Greta Fields wrote:...I Just read about the reasoning behind this. The soil scientists around the turn of the century discovered that certain microbes produce humus. These microbes love to multiply in manure. Furthermore, these microbes are found in the body parts of dead creatures, like cow guts. Furthermore, if you add manure to the dead body parts, you get a great germ culture of humus-producing microbes.
Horns also contain the microbes, and you can put manure inside the horns to make a fast producing culture of humus-producing microbes. The microbes migrate from the horn into the infertile soil around them, and make that soil fertile fast -- they say it produces soil that is a lot like soil with lots of earthworm castings
Victor Johanson wrote:
Believing in cosmic forces seems no less absurd than considering ourselves mechanistically, as mere walking bags of chemicals resulting from random coincidence, so one of these days maybe I'll try some of these techniques and evaluate them personally. In the meantime I'm striving to keep my mind open, even to crazy-sounding theories.
Victor Johanson wrote:absence of evidence isn't evidence of absence.... I'm striving to keep my mind open, even to crazy-sounding theories.
William James wrote:
Well said. Sorry if my post seemed like Steiner-bashing. I try to keep an open mind about what I haven't personally tried, and report on what I have tried. I have not tried cow dung in horns, and I don't think I'd like to try that for personal reasons, but I would like to try other bio-dynamic stuff for sure.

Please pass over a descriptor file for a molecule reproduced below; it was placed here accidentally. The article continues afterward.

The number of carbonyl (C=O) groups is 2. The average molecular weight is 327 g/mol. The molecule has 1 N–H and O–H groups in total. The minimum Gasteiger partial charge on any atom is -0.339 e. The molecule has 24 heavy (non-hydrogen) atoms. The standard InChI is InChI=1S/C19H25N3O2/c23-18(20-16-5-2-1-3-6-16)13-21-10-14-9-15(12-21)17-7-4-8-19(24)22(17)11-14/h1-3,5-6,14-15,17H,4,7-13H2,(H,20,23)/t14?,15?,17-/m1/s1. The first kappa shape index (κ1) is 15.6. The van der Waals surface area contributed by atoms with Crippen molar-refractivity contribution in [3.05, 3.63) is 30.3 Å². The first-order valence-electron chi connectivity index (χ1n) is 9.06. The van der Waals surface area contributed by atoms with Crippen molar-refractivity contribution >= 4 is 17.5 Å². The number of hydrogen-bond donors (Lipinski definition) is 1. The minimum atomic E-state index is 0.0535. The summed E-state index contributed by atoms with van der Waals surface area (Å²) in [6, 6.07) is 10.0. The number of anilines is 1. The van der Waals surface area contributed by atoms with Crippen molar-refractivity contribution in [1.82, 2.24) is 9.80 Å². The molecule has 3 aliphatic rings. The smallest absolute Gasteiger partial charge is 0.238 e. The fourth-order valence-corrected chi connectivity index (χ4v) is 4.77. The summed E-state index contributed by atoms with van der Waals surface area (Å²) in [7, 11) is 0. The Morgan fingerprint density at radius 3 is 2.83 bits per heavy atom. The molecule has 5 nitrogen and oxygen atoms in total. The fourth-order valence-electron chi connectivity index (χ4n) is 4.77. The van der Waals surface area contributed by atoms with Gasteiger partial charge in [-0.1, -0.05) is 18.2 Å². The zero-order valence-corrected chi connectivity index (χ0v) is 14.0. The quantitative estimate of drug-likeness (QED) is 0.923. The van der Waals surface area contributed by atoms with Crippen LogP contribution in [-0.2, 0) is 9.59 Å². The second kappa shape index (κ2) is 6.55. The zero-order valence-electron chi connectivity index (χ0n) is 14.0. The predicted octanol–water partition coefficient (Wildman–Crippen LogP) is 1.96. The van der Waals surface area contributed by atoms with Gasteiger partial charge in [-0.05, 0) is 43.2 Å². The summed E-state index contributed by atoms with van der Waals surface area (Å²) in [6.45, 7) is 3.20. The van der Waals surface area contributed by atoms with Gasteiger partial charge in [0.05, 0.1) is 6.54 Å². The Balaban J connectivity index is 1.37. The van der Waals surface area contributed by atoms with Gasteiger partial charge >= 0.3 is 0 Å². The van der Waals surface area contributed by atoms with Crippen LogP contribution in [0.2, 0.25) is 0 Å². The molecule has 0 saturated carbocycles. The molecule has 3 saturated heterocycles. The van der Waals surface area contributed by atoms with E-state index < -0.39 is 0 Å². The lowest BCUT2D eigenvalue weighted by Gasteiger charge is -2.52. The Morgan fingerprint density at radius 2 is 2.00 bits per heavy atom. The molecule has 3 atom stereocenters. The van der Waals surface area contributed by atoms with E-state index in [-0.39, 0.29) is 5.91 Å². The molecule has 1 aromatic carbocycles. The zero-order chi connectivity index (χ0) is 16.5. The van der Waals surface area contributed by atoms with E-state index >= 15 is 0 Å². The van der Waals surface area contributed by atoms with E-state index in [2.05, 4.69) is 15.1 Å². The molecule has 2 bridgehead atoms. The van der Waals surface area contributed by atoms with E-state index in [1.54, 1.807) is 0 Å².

Meghan Orbek wrote:
I recommend a tactile encounter to anyone who demands scientific experiments. Sure, experiments are important- but they are not all that is needed to create understanding.
Just a thought.
"Below a pH of 6.2 to 6.5 azotobacteria and actinomycetes can not develop." - Nikolaus Remer, Organic Manure, pg 34.
We take manure, such as we have available. We stuff it into the horn of a cow, and bury the horn a certain depth into the earth — say about 18 in. to 2 ft. 6 in., provided the soil below is not too clayey or too sandy. (We can choose a good soil for the purpose. It should not be too sandy). You see, by burying the horn with its filling of manure, we preserve in the horn the forces it was accustomed to exert within the cow itself, namely the property of raying back whatever is life-giving and astral. Through the fact that it is outwardly surrounded by the earth, all the radiations that tend to etherealise and astralise are poured into the inner hollow of the horn. And the manure inside the horn is inwardly quickened with these forces, which thus gather up and attract from the surrounding earth all that is ethereal and life-giving.
And so, throughout the winter — in the season when the Earth is most alive — the entire content of the horn becomes inwardly alive. For the Earth is most inwardly alive in winter-time. All that is living is stored up in this manure. Thus in the content of the horn we get a highly concentrated, life-giving manuring force. Thereafter we can dig out the horn. We take out the manure it contains.
- See more at: http://wn.rsarchive.org/Lectures/GA327/English/BDA1958/19240612p01.html#sthash.VRfMYzL8.dpuf
Question: Should the dilution be continued arithmetically?
Answer: In this respect, no doubt, certain things will yet have to he discussed. Probably, with an increasing area you will need more water and proportionately fewer cow-horns. You will be able to manure large areas with comparatively few cow-horns. In Dornach we had twenty-five cow-horns; to begin with we had a fairly Large garden to treat. First we took one horn to half a bucketful. Then we began again, taking a whole bucketful and two cow-horns. Afterwards we had to manure a relatively larger area. We took seven cow-horns and seven bucketfuls.
- See more at: http://wn.rsarchive.org/Lectures/GA327/English/BDA1958/Ag1958_discuss4.html#sthash.f1IbJhxJ.dpuf